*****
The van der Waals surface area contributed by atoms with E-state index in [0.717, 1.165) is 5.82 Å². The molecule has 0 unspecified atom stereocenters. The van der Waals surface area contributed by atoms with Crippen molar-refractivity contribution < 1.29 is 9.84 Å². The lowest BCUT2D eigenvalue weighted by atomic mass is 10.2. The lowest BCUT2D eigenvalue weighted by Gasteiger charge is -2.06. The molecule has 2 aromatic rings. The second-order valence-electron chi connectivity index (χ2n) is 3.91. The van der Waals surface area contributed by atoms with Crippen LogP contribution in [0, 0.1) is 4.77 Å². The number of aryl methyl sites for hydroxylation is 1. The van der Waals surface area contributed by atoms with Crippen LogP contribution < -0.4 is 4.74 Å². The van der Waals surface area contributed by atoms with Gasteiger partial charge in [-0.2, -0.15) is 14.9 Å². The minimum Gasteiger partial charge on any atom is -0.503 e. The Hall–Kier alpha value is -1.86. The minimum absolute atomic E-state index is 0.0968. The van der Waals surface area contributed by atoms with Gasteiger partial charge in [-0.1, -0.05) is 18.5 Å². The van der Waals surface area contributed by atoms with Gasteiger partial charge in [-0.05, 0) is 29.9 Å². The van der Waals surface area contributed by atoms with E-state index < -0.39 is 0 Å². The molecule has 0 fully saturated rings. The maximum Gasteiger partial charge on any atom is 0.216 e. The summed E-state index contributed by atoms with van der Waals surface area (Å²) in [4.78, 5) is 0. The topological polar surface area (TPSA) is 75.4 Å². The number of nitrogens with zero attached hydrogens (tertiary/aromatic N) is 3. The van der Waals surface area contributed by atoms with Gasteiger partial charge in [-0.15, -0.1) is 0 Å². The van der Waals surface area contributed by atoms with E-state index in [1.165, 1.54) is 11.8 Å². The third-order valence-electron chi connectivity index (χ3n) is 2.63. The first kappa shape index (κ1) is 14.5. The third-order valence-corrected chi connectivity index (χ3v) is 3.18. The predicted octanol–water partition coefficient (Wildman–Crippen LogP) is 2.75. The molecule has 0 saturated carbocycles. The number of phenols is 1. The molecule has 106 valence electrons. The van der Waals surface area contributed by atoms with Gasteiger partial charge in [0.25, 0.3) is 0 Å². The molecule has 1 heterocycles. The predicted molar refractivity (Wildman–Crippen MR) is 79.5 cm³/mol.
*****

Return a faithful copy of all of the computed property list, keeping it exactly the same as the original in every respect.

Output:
The van der Waals surface area contributed by atoms with E-state index in [0.717, 1.165) is 5.82 Å². The molecule has 0 unspecified atom stereocenters. The van der Waals surface area contributed by atoms with Crippen molar-refractivity contribution < 1.29 is 9.84 Å². The lowest BCUT2D eigenvalue weighted by atomic mass is 10.2. The lowest BCUT2D eigenvalue weighted by Gasteiger charge is -2.06. The molecule has 2 aromatic rings. The second-order valence-electron chi connectivity index (χ2n) is 3.91. The van der Waals surface area contributed by atoms with Crippen LogP contribution in [0, 0.1) is 4.77 Å². The number of aryl methyl sites for hydroxylation is 1. The van der Waals surface area contributed by atoms with Crippen LogP contribution < -0.4 is 4.74 Å². The van der Waals surface area contributed by atoms with Gasteiger partial charge in [-0.2, -0.15) is 14.9 Å². The minimum Gasteiger partial charge on any atom is -0.503 e. The Hall–Kier alpha value is -1.86. The minimum absolute atomic E-state index is 0.0968. The van der Waals surface area contributed by atoms with Gasteiger partial charge in [-0.1, -0.05) is 18.5 Å². The van der Waals surface area contributed by atoms with Gasteiger partial charge in [-0.05, 0) is 29.9 Å². The van der Waals surface area contributed by atoms with E-state index < -0.39 is 0 Å². The molecule has 0 fully saturated rings. The maximum Gasteiger partial charge on any atom is 0.216 e. The summed E-state index contributed by atoms with van der Waals surface area (Å²) in [4.78, 5) is 0. The topological polar surface area (TPSA) is 75.4 Å². The number of nitrogens with zero attached hydrogens (tertiary/aromatic N) is 3. The van der Waals surface area contributed by atoms with Gasteiger partial charge in [-0.15, -0.1) is 0 Å². The van der Waals surface area contributed by atoms with E-state index in [1.165, 1.54) is 11.8 Å². The third-order valence-electron chi connectivity index (χ3n) is 2.63. The first kappa shape index (κ1) is 14.5. The third-order valence-corrected chi connectivity index (χ3v) is 3.18. The predicted octanol–water partition coefficient (Wildman–Crippen LogP) is 2.75. The molecule has 0 saturated carbocycles. The number of phenols is 1. The molecule has 106 valence electrons. The van der Waals surface area contributed by atoms with Gasteiger partial charge in [0.25, 0.3) is 0 Å². The molecule has 1 heterocycles. The predicted molar refractivity (Wildman–Crippen MR) is 79.5 cm³/mol.